Vincent, I love your perspective on this issue. It’s not easy hitting the send button, I’ve had to take a deep breath or close my eyes many times in order to force myself to do it and you know what, you’re right! The worst that can happen is that they say no or either they just don’t respond, which is usually what happens. But recently I took that chance of hitting send on an email to a magazine editor and got back a positive response!

    Your advice is rock solid, one can’t succeed if they never try.

    Best Wishes,

    ~ Jaleesa D

  3. Great advice, Vincent! Thank you for the inspiration to let not let myself “be haunted by asking myself over and over what-if?” You are so right. All I risk by asking is a “no.” But I risk the beat-down of my own regrets when I don’t step up and just ask.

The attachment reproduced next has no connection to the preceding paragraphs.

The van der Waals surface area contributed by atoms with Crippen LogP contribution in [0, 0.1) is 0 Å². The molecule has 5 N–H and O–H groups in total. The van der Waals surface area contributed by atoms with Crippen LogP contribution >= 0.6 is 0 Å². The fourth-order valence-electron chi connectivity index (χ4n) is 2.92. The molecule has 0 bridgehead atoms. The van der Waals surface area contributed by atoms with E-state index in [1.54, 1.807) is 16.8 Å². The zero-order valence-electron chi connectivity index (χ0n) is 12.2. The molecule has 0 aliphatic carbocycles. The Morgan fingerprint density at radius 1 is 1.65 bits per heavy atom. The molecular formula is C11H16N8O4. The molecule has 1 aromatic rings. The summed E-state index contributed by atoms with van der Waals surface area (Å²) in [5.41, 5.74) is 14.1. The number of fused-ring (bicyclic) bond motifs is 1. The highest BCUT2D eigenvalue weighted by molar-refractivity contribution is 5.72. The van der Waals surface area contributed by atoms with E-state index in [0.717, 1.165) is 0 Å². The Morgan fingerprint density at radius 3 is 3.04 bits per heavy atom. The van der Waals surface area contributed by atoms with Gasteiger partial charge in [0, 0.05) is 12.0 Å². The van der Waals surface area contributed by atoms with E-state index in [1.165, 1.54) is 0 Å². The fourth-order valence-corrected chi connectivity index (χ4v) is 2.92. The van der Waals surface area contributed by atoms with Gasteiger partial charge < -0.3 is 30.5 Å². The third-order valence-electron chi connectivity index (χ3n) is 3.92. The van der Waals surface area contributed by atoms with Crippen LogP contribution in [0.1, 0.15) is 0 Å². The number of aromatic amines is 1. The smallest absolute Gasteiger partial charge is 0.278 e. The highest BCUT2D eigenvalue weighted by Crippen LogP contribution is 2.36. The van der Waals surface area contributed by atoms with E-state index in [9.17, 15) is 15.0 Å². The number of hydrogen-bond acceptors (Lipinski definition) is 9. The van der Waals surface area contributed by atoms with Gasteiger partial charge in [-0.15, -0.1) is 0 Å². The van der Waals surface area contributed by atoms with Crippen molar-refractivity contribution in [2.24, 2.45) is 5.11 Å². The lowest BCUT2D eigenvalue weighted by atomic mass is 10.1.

4. […] being a connector is how I managed to get the support of various millionaires to support me. It’s how I became friends with Neil Patel (who I just talked about earlier) […]

  5. Jovell says:

    Congratulations Vincent! This is really a confidence booster. Being genuine is still a very effective strategy indeed. Thanks for sharing!

  6. Yep I agree, rejection is one of my biggest fears and that’s not likely to change any time soon. However, I’ve noticed the more I write, the less I fear rejection. What’s funny is that I actually started out writing emails for people.

    Hmm.. Maybe there is a correlation between emailing and confidence.

    What? I said “maybe”

  7. Personally, I’m a lot less afraid of rejection than I am of wasting my time pursuing one-in-a-million type leads. As a freelance writer, it’s extremely tiring to write 20 full articles tailored to 20 different sites, hear back from 3, and only get published on 2. Forgive me for being skeptical, because I fully agree with the points you are making in this article, but I’d imagine there’s a lot more to this story than you mention, particularly with regards to your network. You didn’t even mention how you managed to get all these people’s in-use email addresses.